Mark Dion, installation view at the Aldrich Museum of Contemporary Art, Ridgefield, CT, 2003. All images courtesy of the artist and the Aldrich Museum of Contemporary Art.
Looking back along the history of institutions from museums to laboratories, Mark Dion keeps one foot in the golden era of American naturalism and the other in that of postwar institutional critique. His meticulously detailed installations combine an informed environmental didacticism with a sophisticated, methodical deconstruction of the taxonomic systems that underlie natural sciences, social hierarchies and the structure of the art world. The experience of his installations can be overwhelming. His recent 12-year retrospective at the Aldrich Museum in Connecticut included scrapbooks and quadrille notebooks, charts and drawings, prints and stamps that he has collected, glass and plastic fragments, teetering piles of books, stuffed birds and bears and overalls and lab coats hanging on hooks. But rather than disorder, the overall impression is one of rigorous structure.
Mark Dion, Scala Naturae, 1993, photostat, 33 × 24 x ½ inches.
Dion’s notebooks link traditional scientific ranking systems with the cultural values that they reflect and are used to bolster. The animal-themed ephemera in one installation—sharing narratives of racism, species-ism and cruelty with a dark whiff of colonialism—are crowded together in a carefully arbitrary presentation reminiscent of Marcel Broodthaers’s Musee d’Art Moderne, Département des Aigles “exhibitions,” installations of borrowed eagle-themed artworks organized alphabetically by lending institution. Similarly positioning himself as collector, curator or even naturalist, Dion reinscribes himself below artist as auteur in the art taxonomy.
Mark Dion, The New Romantics, 2002, ink on paper, 12 × 22 inches.
Behind Dion’s exposure of the machinations of taxonomy lies an authentic exhilaration with the natural world. “The objective of the best art and science is not to strip nature of wonder but to enhance it,” he writes. Lately he has been exhibiting a length of a giant tree inside a glass and tile vitrine. Over time the tree slowly deteriorates while sprouting an impressive array of fungi and a patch of wood sorrel. While refraining the well-worn question of the elevated status of the artwork, this giant fund object complicates the science-project theme: the agent of transformation here is nature itself, not the artist, like “entropologist” Robert Smithson. Dion is interested in what happens after the work is “made”: composition giving way to decomposition. But Dion’s consuming interest in the biological balancing act of the natural world leads him to facilitate the blooming of new structures on the ruins of the old. For him entropy is always explicitly matched b the natural process of rebirth.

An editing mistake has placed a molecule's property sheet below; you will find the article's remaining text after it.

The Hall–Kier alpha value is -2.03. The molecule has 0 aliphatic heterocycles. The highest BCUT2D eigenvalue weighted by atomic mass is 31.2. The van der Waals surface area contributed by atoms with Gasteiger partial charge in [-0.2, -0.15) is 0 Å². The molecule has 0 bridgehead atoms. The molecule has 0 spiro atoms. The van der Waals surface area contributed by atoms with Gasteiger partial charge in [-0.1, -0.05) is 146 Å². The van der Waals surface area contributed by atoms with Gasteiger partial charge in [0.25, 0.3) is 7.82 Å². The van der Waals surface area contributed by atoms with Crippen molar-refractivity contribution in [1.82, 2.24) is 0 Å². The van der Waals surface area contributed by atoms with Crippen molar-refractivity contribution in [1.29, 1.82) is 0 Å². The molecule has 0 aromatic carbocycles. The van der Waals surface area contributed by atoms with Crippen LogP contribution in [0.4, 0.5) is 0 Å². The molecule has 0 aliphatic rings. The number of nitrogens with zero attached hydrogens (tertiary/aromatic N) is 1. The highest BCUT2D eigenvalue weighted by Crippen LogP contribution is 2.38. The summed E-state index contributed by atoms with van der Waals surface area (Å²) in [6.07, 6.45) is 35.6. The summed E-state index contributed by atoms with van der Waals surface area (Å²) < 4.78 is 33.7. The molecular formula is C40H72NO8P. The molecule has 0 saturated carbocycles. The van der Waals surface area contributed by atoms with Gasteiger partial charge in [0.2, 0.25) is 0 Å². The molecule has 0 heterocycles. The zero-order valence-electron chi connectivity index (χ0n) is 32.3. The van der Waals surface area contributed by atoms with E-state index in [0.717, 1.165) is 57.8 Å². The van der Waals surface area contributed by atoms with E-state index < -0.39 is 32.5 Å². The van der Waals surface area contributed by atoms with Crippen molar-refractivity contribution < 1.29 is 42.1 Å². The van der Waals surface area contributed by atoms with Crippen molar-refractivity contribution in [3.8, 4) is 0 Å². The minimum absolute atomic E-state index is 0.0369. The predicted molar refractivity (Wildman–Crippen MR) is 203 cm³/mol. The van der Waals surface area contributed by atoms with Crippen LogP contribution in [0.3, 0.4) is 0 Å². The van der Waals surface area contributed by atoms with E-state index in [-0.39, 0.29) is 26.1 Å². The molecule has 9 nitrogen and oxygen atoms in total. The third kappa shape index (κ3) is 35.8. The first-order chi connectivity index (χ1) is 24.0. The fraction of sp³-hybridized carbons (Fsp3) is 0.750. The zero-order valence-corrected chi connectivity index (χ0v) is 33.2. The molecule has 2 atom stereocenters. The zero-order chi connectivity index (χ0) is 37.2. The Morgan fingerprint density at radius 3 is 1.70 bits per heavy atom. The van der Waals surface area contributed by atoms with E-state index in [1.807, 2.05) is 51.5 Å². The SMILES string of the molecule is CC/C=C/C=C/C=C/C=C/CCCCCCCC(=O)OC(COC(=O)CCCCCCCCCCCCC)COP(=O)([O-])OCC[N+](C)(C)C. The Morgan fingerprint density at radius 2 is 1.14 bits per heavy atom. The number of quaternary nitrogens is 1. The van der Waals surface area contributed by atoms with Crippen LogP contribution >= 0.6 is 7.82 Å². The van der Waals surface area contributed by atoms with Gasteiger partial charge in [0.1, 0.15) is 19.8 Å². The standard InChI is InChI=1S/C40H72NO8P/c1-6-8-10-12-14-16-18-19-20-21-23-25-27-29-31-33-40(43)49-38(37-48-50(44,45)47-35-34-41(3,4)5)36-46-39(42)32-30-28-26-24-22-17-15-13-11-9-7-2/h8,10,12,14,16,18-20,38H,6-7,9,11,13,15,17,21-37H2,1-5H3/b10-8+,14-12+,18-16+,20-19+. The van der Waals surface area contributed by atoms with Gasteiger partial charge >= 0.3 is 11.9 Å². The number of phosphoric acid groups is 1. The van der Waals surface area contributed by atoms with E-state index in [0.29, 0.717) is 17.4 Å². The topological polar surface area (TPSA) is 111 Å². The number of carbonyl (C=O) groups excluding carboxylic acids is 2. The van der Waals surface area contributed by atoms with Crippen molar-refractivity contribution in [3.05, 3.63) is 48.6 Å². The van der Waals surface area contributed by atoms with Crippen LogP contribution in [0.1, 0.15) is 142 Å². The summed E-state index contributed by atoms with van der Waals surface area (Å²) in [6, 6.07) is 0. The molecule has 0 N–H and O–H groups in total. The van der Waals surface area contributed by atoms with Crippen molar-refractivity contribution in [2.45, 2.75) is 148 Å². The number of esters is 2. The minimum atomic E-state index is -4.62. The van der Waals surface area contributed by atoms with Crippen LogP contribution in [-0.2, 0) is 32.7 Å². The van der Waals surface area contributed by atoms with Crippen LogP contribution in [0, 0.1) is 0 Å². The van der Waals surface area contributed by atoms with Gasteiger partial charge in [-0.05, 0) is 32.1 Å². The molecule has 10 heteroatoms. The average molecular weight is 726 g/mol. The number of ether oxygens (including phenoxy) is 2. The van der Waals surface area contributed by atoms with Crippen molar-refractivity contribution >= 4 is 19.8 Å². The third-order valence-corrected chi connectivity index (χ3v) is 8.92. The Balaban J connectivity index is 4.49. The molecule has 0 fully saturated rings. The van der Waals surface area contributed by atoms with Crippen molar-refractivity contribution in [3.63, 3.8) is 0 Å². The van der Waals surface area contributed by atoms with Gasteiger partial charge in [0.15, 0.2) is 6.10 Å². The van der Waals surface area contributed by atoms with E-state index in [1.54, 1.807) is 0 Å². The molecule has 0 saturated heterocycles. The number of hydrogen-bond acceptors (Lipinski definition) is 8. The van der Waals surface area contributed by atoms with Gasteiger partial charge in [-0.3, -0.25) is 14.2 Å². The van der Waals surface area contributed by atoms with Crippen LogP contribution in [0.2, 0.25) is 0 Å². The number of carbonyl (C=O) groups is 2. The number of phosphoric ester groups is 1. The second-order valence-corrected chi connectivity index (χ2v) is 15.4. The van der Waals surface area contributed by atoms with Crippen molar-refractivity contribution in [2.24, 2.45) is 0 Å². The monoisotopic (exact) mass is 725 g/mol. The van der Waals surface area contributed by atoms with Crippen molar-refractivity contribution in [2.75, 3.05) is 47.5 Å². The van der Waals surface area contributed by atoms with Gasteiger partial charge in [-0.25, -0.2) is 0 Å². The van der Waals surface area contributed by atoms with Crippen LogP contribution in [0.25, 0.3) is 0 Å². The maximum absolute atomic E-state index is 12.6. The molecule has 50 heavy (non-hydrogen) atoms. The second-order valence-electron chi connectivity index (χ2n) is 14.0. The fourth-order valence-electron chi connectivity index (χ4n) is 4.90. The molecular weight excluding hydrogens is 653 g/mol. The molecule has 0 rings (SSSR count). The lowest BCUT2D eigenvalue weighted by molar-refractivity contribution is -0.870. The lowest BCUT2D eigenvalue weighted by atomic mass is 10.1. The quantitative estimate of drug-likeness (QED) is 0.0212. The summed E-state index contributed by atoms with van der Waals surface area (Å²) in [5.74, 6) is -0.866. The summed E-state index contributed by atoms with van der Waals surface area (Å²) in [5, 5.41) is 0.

Mark Dion, Headquarters—The Chicago Urban Ecology Action Group, 1993, pencil and watercolor on paper, 7¼ x 12 inches.
In several elaborate projects in the mid- to late ‘90s, Dion and a team of helpers excavated a site-always chosen to hold no real archaeological value-and extracted non-natural items (swizzle sticks, dolls, shards, bottle caps), cleaning, sorting and exhibiting them in neat rows according to material, shape or color in large wooden cabinets. Like Smithson’s mid-’60s “site and non-site” works, the Dig installations function as fragments of the original site, as evidence of the process of unearthing, as pointers to a collective local memory and as reminders of the structures of aesthetic and social taxonomy and of the museum itself. By displacing these inconsequential objects from the landfill in which he found them, Dion creates a synecdoche for human history that points to the tawdry artifacts of contemporary life and the artificiality of the very earth beneath the populated landscape. Introducing these trinkets into the museum, Dion again calls into question the eligibility requirements of art and adds a social dimension to the post-Minimalism that informs his installations.
Mark Dion, The Delirium of Alfred Russel Wallace (detail), 1994, mixed-media installation.
The almost evangelical conservationism that infuses Dion’s work does not dull its incisive political content, just as the natural history leanings of his installations do not lower their aesthetic status. His desire to heighten our awareness is called for by the entropy of contemporary life. Presenting fragments of the local (past and present) as pointers to a whole that is absent, Dion offers the balance exemplified by natural systems as the tool with which to dig our way out of the holes in which we are entrenched.